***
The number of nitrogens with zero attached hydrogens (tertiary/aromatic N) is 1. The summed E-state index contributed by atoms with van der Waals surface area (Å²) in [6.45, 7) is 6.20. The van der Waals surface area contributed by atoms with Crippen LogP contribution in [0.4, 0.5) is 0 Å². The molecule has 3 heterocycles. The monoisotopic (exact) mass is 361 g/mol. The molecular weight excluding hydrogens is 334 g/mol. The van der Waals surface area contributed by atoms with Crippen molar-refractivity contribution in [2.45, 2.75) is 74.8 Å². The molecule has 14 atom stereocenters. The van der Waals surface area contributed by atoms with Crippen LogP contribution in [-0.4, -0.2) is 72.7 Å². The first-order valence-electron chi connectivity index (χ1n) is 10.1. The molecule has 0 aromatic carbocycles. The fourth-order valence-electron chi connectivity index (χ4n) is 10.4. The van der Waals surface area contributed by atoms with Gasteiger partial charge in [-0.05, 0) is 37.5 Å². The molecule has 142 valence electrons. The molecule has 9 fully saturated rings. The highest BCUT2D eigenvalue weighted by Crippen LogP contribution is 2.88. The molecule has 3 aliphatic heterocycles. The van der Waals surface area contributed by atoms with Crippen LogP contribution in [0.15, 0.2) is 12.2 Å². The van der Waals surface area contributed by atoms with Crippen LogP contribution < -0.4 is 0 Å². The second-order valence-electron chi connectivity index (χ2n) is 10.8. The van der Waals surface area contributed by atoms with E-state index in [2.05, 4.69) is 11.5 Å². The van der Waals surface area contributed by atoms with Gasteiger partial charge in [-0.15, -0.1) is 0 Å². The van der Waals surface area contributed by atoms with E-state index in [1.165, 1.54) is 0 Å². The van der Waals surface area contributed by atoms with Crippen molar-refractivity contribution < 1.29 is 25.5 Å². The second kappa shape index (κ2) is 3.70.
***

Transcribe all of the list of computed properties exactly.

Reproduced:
The number of nitrogens with zero attached hydrogens (tertiary/aromatic N) is 1. The summed E-state index contributed by atoms with van der Waals surface area (Å²) in [6.45, 7) is 6.20. The van der Waals surface area contributed by atoms with Crippen LogP contribution in [0.4, 0.5) is 0 Å². The molecule has 3 heterocycles. The monoisotopic (exact) mass is 361 g/mol. The molecular weight excluding hydrogens is 334 g/mol. The van der Waals surface area contributed by atoms with Crippen molar-refractivity contribution in [2.45, 2.75) is 74.8 Å². The molecule has 14 atom stereocenters. The van der Waals surface area contributed by atoms with Crippen LogP contribution in [-0.4, -0.2) is 72.7 Å². The first-order valence-electron chi connectivity index (χ1n) is 10.1. The molecule has 0 aromatic carbocycles. The fourth-order valence-electron chi connectivity index (χ4n) is 10.4. The van der Waals surface area contributed by atoms with Gasteiger partial charge in [-0.05, 0) is 37.5 Å². The molecule has 142 valence electrons. The molecule has 9 fully saturated rings. The highest BCUT2D eigenvalue weighted by Crippen LogP contribution is 2.88. The molecule has 3 aliphatic heterocycles. The van der Waals surface area contributed by atoms with Crippen LogP contribution in [0.15, 0.2) is 12.2 Å². The van der Waals surface area contributed by atoms with Crippen LogP contribution < -0.4 is 0 Å². The second-order valence-electron chi connectivity index (χ2n) is 10.8. The van der Waals surface area contributed by atoms with E-state index in [2.05, 4.69) is 11.5 Å². The van der Waals surface area contributed by atoms with Gasteiger partial charge in [-0.15, -0.1) is 0 Å². The van der Waals surface area contributed by atoms with E-state index in [1.165, 1.54) is 0 Å². The van der Waals surface area contributed by atoms with Crippen molar-refractivity contribution < 1.29 is 25.5 Å². The second kappa shape index (κ2) is 3.70.